As many Canadian broadcasters begin another new financial year, there is some positive news from down under.
Citi Research analysts Justin Diddams and Sudith Devan say “We like Radio as a medium, and more importantly an advertising platform. It’s not the most glamorous of mediums but it continues to deliver results for advertisers, and in the current advertising environment, which is obsessed with measurement and efficiencies, Radio continues to deliver ahead of peers.”
The radio market is “enjoying renewed interest, as it returns to revenue growth in 2013 and continues to outperform traditional media peers.” Radio has outperformed traditional peers over the last five years and is a consistent performer.
The reports about the ‘death of radio’ are greatly exaggerated, says the report. “We’re actually witnessing a period of renaissance for the radio industry, as the platform delivers positive marketing outcomes for advertisers and entertainment for consumers. Radio advertising has actually delivered growth each year since the financial crisis of 2009, outperforming the broader advertising market, and in particular the traditional media players.”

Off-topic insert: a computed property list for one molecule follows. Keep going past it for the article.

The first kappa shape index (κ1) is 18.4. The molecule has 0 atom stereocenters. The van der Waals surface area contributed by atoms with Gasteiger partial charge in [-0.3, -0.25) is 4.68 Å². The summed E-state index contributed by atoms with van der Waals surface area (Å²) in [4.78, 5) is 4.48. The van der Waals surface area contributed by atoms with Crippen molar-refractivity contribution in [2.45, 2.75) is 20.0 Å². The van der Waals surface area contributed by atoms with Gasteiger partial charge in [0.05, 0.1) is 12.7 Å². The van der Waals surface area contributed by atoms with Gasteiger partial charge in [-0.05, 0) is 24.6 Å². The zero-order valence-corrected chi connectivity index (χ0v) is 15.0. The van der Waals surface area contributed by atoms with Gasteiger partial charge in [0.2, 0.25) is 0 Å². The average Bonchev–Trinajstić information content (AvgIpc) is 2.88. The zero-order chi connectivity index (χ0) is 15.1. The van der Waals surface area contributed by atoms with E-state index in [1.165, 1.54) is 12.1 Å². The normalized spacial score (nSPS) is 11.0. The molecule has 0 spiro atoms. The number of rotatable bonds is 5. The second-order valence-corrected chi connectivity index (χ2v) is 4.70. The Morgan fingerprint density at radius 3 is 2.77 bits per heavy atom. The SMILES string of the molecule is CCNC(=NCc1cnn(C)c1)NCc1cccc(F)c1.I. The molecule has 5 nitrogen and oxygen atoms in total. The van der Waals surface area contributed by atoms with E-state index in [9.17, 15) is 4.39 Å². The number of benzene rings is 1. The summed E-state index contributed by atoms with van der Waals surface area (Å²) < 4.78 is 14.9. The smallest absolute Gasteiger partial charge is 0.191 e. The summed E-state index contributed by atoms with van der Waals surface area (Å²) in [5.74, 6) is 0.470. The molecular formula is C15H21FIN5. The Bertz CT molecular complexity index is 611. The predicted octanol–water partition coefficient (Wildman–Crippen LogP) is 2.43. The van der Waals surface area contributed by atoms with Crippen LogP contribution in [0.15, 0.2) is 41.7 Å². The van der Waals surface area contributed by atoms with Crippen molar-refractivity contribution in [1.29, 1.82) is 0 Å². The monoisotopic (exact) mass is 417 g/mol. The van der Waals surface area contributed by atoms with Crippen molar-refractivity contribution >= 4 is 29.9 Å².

Radio is considered a defensive medium, outperforming in tough economic conditions. “It continues to deliver results for advertisers,” says the report, “with little (or no) structural impacts to audience and advertiser demand, unlike many other mediums.”
The radio market continues to deliver superior earnings, relative to traditional media peers. It is the only traditional media platform which has returned EBITDA margins to historic levels. Citi Research analysed the cost base of radio companies, showing the cost structure of the industry is sustainable. In Australia staff costs are 56%, license fees 10%, Commissions 10%, Rent 6%, marketing 9% and other costs 9%.
The report concludes “While we could never rule out structural changes impacting the radio market, we must stress the demise of the radio industry has been written about for decades. First it was the Eight Track which appeared in the late 1960’s, followed by the Sony Walkman in the 1980’s and then Apple iPods in the 2000’s…. Now, it’s the streaming music platforms Pandora and Spotify which represent the latest threat to commercial radio.”
The report, Entertain Me Issue 11, was published by Citi Research.